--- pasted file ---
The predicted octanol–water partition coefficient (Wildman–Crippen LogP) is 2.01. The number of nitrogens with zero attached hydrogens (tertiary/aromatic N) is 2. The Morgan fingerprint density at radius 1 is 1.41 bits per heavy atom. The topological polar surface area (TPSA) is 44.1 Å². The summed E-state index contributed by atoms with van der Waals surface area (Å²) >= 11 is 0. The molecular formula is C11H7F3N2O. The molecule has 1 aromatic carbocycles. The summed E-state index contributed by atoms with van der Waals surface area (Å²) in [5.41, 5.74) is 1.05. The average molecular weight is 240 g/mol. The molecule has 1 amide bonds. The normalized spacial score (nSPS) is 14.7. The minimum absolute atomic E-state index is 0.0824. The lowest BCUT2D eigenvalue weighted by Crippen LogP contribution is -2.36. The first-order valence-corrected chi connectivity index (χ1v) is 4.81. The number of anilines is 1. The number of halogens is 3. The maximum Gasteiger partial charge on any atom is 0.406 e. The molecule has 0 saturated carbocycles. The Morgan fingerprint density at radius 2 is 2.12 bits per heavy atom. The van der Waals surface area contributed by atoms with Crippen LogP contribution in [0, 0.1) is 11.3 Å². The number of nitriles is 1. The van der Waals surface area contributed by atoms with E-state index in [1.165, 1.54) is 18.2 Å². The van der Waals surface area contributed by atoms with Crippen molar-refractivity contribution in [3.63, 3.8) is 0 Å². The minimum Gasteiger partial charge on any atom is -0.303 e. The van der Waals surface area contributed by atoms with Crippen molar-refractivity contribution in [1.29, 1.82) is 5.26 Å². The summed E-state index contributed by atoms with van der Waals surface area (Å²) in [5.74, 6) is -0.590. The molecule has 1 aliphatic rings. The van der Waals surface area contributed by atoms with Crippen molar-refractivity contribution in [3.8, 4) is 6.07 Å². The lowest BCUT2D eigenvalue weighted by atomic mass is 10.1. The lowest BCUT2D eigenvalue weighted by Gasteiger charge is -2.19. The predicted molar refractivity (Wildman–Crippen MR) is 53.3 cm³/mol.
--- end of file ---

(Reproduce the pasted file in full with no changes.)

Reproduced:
The predicted octanol–water partition coefficient (Wildman–Crippen LogP) is 2.01. The number of nitrogens with zero attached hydrogens (tertiary/aromatic N) is 2. The Morgan fingerprint density at radius 1 is 1.41 bits per heavy atom. The topological polar surface area (TPSA) is 44.1 Å². The summed E-state index contributed by atoms with van der Waals surface area (Å²) >= 11 is 0. The molecular formula is C11H7F3N2O. The molecule has 1 aromatic carbocycles. The summed E-state index contributed by atoms with van der Waals surface area (Å²) in [5.41, 5.74) is 1.05. The average molecular weight is 240 g/mol. The molecule has 1 amide bonds. The normalized spacial score (nSPS) is 14.7. The minimum absolute atomic E-state index is 0.0824. The lowest BCUT2D eigenvalue weighted by Crippen LogP contribution is -2.36. The first-order valence-corrected chi connectivity index (χ1v) is 4.81. The number of anilines is 1. The number of halogens is 3. The maximum Gasteiger partial charge on any atom is 0.406 e. The molecule has 0 saturated carbocycles. The Morgan fingerprint density at radius 2 is 2.12 bits per heavy atom. The van der Waals surface area contributed by atoms with Crippen LogP contribution in [0, 0.1) is 11.3 Å². The number of nitriles is 1. The van der Waals surface area contributed by atoms with E-state index in [1.165, 1.54) is 18.2 Å². The van der Waals surface area contributed by atoms with Crippen molar-refractivity contribution in [3.63, 3.8) is 0 Å². The minimum Gasteiger partial charge on any atom is -0.303 e. The van der Waals surface area contributed by atoms with Crippen molar-refractivity contribution in [1.29, 1.82) is 5.26 Å². The summed E-state index contributed by atoms with van der Waals surface area (Å²) in [5.74, 6) is -0.590. The molecule has 1 aliphatic rings. The van der Waals surface area contributed by atoms with Crippen molar-refractivity contribution in [3.8, 4) is 6.07 Å². The lowest BCUT2D eigenvalue weighted by atomic mass is 10.1. The lowest BCUT2D eigenvalue weighted by Gasteiger charge is -2.19. The predicted molar refractivity (Wildman–Crippen MR) is 53.3 cm³/mol.